“Barcelona: Such a beautiful horizon; Barcelona: like a jewel in the sun” (Freddie Mercury).
Dynamic, youthful, vibrant, eccentric: the largest non-capital city in Europe; a density of 16 thousand people per square kilometre; its own language – Catalan – which is the most spoken nonnational language in Europe. Barcelona is in a constant state of transformation. Filled with galleries, shops, museums and cultural events, forever emblematic of the Spanish party time ideal.
“I love the creative whirlwind that Barcelona has become, I found out about it living in the United Kingdom. When I said I was Spanish, everyone asked me if I was from Barcelona” (Ricardo Cavolo, illustrator).
There is a super cool Latino/cosmopolitan mix: modern architecture and design in perfect harmony in the great tradition of historic tradecraft. “It is a city for all those who love effort, hard work, creation and, unobtrusively, the good life” (Valentí Gómez i Oliver, poet).
An example of this city that is always to be found on the crest of the wave in urban terms is its management of traffic and pedestrian zones. Vehicles have ceased to be a dominant feature in Barcelona, while the city features extensive public spaces for both cyclists and pedestrians as it seeks to become a large city with streets that are not encumbered by cars, with the majority of residents not even owning one. Identified as one of the most bike friendly cities in Europe, there are some 118 km of cycle lanes and an innovative bike sharing system. Parks and public green spaces comprise some 10% of its geographical area (and this is on the increase at around 10 hectares per year). A city at the forefront from both a civil and an ethical perspective, bullfights have been banned in Barcelona, and Catalonia at large, since 2010, while the city is among the leading metropolises worldwide for the legal consumption of cannabis (regulated by the “Asociaciones Cannabicas”, clubs where residents can buy and use hashish and marijuana).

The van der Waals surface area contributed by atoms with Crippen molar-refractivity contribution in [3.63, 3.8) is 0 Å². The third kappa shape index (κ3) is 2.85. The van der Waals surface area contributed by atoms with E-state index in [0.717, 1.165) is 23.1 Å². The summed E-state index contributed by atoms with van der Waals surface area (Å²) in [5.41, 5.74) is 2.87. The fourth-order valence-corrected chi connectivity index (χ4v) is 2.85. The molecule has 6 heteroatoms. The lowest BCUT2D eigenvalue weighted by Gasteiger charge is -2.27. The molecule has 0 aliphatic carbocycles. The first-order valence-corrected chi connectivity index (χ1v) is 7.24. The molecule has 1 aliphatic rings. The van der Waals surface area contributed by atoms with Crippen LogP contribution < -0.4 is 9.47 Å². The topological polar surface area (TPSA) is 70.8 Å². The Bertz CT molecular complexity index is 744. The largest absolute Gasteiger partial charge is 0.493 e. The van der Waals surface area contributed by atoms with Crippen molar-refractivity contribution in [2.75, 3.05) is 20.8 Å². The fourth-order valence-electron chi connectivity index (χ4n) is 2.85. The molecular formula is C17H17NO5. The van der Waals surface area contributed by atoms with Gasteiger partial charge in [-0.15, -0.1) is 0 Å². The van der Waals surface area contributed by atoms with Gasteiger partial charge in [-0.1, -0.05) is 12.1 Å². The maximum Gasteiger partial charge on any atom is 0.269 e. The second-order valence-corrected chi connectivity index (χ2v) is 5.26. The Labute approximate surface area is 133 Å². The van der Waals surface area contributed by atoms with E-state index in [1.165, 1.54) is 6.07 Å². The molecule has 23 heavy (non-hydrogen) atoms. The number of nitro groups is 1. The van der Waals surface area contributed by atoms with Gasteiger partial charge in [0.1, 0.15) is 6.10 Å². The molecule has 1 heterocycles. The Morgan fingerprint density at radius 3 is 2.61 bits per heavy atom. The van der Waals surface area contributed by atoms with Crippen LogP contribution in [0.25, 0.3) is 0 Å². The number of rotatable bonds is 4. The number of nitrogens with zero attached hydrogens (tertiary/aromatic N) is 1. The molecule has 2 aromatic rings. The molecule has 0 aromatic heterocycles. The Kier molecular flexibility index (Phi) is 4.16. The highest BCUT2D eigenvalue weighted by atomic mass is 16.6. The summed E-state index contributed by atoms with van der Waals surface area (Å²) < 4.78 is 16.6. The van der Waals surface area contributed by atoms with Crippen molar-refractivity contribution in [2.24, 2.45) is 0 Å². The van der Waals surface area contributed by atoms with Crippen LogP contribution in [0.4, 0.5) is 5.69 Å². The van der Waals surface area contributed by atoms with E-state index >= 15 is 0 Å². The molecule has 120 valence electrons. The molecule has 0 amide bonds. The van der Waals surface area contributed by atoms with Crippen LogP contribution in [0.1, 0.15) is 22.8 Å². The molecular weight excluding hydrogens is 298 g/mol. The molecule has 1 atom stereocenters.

Although it is a coastal city, until 1992, the year of the Olympics, its coasts were flooded with factories and industrial warehousing. This trend has been bucked in just a few years, with industry moving to other areas and the seafront transformed into a pedestrian area and rehabilitated with tourist and commercial infrastructure.
In addition to the economic growth of recent years and under such conditions and in the company of all its artistic and natural beauty, it is easy to understand why tourists arrive in ever greater numbers: Barcelona had 1.6 million inhabitants while playing host to 32 million tourists in 2016. Too many for the inhabitants there, who have complained to such an extent that they have forced the city council to pass a plan to try to reduce the numbers progressively (the “PEUAT”: Special Urban Plan for Tourist Lodgings which, among other matters, impedes the opening of new hotels in the city centre). It is clear that the incommensurate rise in tourism in recent years has brought economic advantages, but it has also led to real estate speculation, particularly through rental platforms such as Airbnb. According to the Financial Times, it is ranked “fifth among European cities for overnight stays, behind London, Paris, Berlin and Rome, albeit these latter have much higher populations. Airbnb data shows that a room for two people in Barcelona generates an average of 289 Euros per week or 1,156 Euros per month. The average salary for the under 25s is some 986 Euros gross per month”.
Thus, as with many other European cities, the challenge over the coming years is to maintain far more sustainable growth, so that is does not distort secular traditions, rather that this growth will reposition the city as a welcoming place with its cultural aspects perfectly integrated into the habits and high quality of life of its inhabitants.
Alessandro Di Giacomo
Photo Elisa Imperi (www.itm.srl)